Friday, March 23, 2012

The Story of The Fakes

As I've mentioned in the last two posts, I really loved Stone Arabia by Dana Spiotta.  The story is that of a brother and a sister through the brother's attempts to achieve success in the music industry.  The sister, Denise, is clearly the brother's biggest fan.  The brother, Nik, comes closest to making it big twenty years before present day in the novel. 

Spiotta is telling the story not of the "one hit wonder", but of a no hit wonder, as Denise observes.  When Nik realizes that critics aren't going to write about him, he writes his own reviews.  When there are no longer newspaper clippings to put into a scrapbook, Nik makes his own scrapbook, featuring what could have happened, as though it really did.  Nik creates bands, puts out CDs and even invents elaborate back stories for all of the band members, who are all really Nik himself.  Denise is somewhat concerned about the degree of attention that Nik pays to his alternate universe, but is also somewhat in awe.  Nik's attention to detail is such that, as he brags, if his Chronicles were to be discovered in the future, they would be believed as truth.

In addition to being Nik's biggest (only?) fan, Denise fills her time by taking care of her mother who is drifting into dementia, and struggling to have a relationship with her boyfriend and her daughter.  When Denise's daughter, Ada, decides to make a documentary about Nik, to show the world what an amazing artist he is, Denise questions her own loyalties, and her long held convictions.  Spiotta (through Denise) defines a family as being several people who all share in the same delusion.  Whether Nik is suffering under a delusion, or is an under appreciated genius, is the key question that Denise just can't answer.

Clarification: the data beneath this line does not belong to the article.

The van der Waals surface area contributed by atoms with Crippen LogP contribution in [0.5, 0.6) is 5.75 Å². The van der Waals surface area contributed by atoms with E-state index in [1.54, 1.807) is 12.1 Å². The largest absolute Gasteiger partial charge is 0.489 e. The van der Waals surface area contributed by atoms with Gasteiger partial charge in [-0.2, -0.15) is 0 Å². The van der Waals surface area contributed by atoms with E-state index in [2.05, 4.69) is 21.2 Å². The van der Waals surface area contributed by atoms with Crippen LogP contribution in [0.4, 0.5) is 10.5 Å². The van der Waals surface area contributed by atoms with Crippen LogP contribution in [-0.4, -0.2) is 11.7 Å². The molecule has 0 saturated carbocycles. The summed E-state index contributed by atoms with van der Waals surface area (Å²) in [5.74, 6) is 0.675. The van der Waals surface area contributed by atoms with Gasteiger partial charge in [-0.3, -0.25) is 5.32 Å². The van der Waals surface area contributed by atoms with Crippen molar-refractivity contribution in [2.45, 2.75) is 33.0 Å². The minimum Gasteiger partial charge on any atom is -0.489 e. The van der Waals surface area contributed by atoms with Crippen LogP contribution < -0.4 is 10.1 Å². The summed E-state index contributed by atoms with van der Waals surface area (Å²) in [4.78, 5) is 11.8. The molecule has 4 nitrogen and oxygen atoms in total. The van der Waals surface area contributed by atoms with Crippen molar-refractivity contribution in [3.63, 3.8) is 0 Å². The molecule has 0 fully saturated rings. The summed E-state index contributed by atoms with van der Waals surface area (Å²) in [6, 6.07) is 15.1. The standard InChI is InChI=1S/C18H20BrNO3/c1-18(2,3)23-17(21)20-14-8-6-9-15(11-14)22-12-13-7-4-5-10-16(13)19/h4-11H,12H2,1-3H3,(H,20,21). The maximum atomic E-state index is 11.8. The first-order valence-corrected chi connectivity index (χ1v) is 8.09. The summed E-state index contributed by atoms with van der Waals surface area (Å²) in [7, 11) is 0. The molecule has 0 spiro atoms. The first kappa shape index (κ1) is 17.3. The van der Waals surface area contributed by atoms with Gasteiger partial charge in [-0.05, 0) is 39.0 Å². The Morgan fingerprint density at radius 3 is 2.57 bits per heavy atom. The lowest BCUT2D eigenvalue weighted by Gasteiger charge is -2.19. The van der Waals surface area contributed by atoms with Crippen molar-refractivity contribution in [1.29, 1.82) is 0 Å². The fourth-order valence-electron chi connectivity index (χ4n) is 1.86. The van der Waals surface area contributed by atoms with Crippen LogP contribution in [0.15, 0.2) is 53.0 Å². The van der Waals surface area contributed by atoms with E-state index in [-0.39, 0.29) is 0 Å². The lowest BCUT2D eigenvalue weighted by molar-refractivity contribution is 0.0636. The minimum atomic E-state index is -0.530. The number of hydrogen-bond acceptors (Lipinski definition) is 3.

Spiotta's writing seems effortless.  Stone Arabia  is only 235 pages, and it whizzed right by.  I would have liked another 200 pages, and it seemed as if Spiotta might have had enough material to fill that many pages, but just decided that it wasn't necessary.  The story ends without tying up neatly, and really, it's better that way. 

If you liked A Visit to the Goon Squad by Jennifer Egan, you will love Stone Arabia.  Like Goon Squad, Stone Arabia seems to give the reader an insight into the music industry, and into the souls of the artists.  I think that I will add this one to my list of Favorites as well.  I haven't said all that I would like to say about Stone Arabia, but I'm worried that what I still want to say might spoil the story for you.  If you would like to read my Stone Arabia spoilers, click here.

One more down for the Support your Library Challenge!

Next up:  Black Swan Green by David Mitchell

Still Listening to:  Following Atticus by Tom Ryan


  1. The quote about family being a group of folks who share the same delusion makes me want to read this book! What a great perspective to take with me on my journey!

    Your blog is truly enjoyable, Diana. You are a great writer!

    1. Thanks, Sara! Unfortunately I probably won't find out what delusions my family is living under until my kids are old enough to hire therapists and to try to pass the blame (and the bills) back to me! In families there is always something to look forward to.


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